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NAPAC Musicians 2019

Magic moments at the NAPAC Orchestral Festival

The Nord Anglia Performing Arts China Orchestral Festival is a huge celebration of music, bringing together some of the best young musicians from Nord Anglia's China schools. Hosted in Shanghai, the 4-day event saw over a hundred students perform together for the first time. Here, Federica Yee (Year 8) tells her story of the experience.

  • NAPAC Musicians 2019
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Wednesday dawned bright and pleasant. After we went through the usual boring airport procedures (checking in, security, and so on), we were seated in a plane from China Southern Airlines and soaring through the air to Shanghai.

When we arrived, a short bus trip brought us to the Holiday Inn, the hotel we were staying in. The rest of the day was devoted to free time (mostly on our phones!) after we checked in, and for dinner, we went to a lovely restaurant with lots of delicious food!

On Thursday, we all woke up at six, packed up the necessary items (such as music sheets) we needed for the day and were down on the first floor for breakfast at seven. We met many students from other schools, although we didn’t really interact or make friends with them until we arrived at BISS Puxi, where the fun started.

The Head of Music there, Mr Morris, gave us a talk about the itinerary for the day and introduced us to our conductor, Oliver Hagen. I was so enthusiastic about working with someone from the Juiliard School, and it was a good thing it didn’t go to waste; his conducting style was unique and extremely helpful, not to mention that it stopped us from getting too bored during the rigorous hours of rehearsals that followed. Another thing that prevented us from going round the bend was the frequent breaks we had, and the interesting workshops we participated in. I myself was involved in the Beginner Dance workshop, which was great fun!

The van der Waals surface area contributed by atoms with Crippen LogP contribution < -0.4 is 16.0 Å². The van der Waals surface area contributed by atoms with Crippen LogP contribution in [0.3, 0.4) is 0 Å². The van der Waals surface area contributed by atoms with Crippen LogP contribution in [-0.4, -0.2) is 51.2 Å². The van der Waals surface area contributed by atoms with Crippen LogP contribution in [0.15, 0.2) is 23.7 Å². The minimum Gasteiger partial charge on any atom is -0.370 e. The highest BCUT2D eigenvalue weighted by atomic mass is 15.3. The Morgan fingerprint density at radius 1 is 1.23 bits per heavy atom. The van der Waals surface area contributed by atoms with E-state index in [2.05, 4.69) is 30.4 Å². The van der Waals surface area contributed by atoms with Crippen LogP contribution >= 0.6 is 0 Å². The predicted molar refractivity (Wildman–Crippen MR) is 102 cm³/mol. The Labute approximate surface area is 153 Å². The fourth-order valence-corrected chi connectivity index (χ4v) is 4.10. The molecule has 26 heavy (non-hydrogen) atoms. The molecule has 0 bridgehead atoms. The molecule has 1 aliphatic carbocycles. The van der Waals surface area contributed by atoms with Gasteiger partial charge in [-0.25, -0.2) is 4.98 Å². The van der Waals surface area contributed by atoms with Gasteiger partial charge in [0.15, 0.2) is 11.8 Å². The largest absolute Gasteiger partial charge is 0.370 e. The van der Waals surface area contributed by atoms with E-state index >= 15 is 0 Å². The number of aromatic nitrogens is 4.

The same structure went for Friday, except the rehearsals, especially the sectionals, were becoming increasingly thorough, meticulous, and painstaking. Why? Concert day was tomorrow, so we had no time to waste! Despite leaving us exhausted, with aching fingers, calluses, and, in the wind and brass players’ cases, shortness of breath and painful mouths, the rehearsals were also nothing short of entertaining and fruitful, thanks to Hagen and the other hardworking participants. Later, a visit to the theater, our concert venue, was in order. It was a very nice place, particularly when the lights were turned off, revealing the starry ceiling.

If you’re a musical person, you’d probably understand when I say that it was truly magical to hear all our instruments, all of us, unite to produce a performance of pieces that have been delivered so many times in every century. Federica Yee

Everyone’s nerves were put to the test on Saturday; the day of the concert had arrived. Who wouldn’t be nervous? I certainly was. Rehearsals and sectionals, as thorough as ever, made up most of the day (as well as the brief breaks). To get us used to the venue, the rehearsals were held in the theater. As the time for the concert neared, everyone grew more tense than they ever had been. I knew what they were thinking; they were scared of making mistakes, which is natural; they tarnish your professionality.

The Intermediate Orchestra delivered their performance first. Judging from the loud cheering and clapping, they had done well. Could we do the same? The answer was yes! As soon as we moved onto the stage, settled into our positions and started the first piece, all our worries melted away and we just enjoyed ourselves. I was hardly aware of the audience; all I could see was my bow moving deftly across the cello, my fingers working away, my sheet music, and the other people in the orchestra exerting every ounce of effort and concentration they possibly could. Our last piece was finished with a magnificent flourish, and we stood to the applauding audience. I felt so relieved, but a little sad at the same time; everything had gone well, but soon it would be time for us to separate. We would be leaving new friends, teachers, Hagen, and, in my case, instruments (I had rented a cello and it served me quite well during these three days).

On the last day of the festival, we packed everything up, made our way down to breakfast, and bade many goodbyes and exchanged contacts with the other students. We checked out, made our way to the airport, went through the usual airport procedures, and finally boarded the plane back to Guangzhou. My parents were so happy to see me (and I was happy to see them also) and they told me how proud they were of how hard I worked during the festival and how well I performed.

My experience in the Orchestral Festival is definitely one I’m not going to forget. I am certainly going to the Orchestral Festival next year!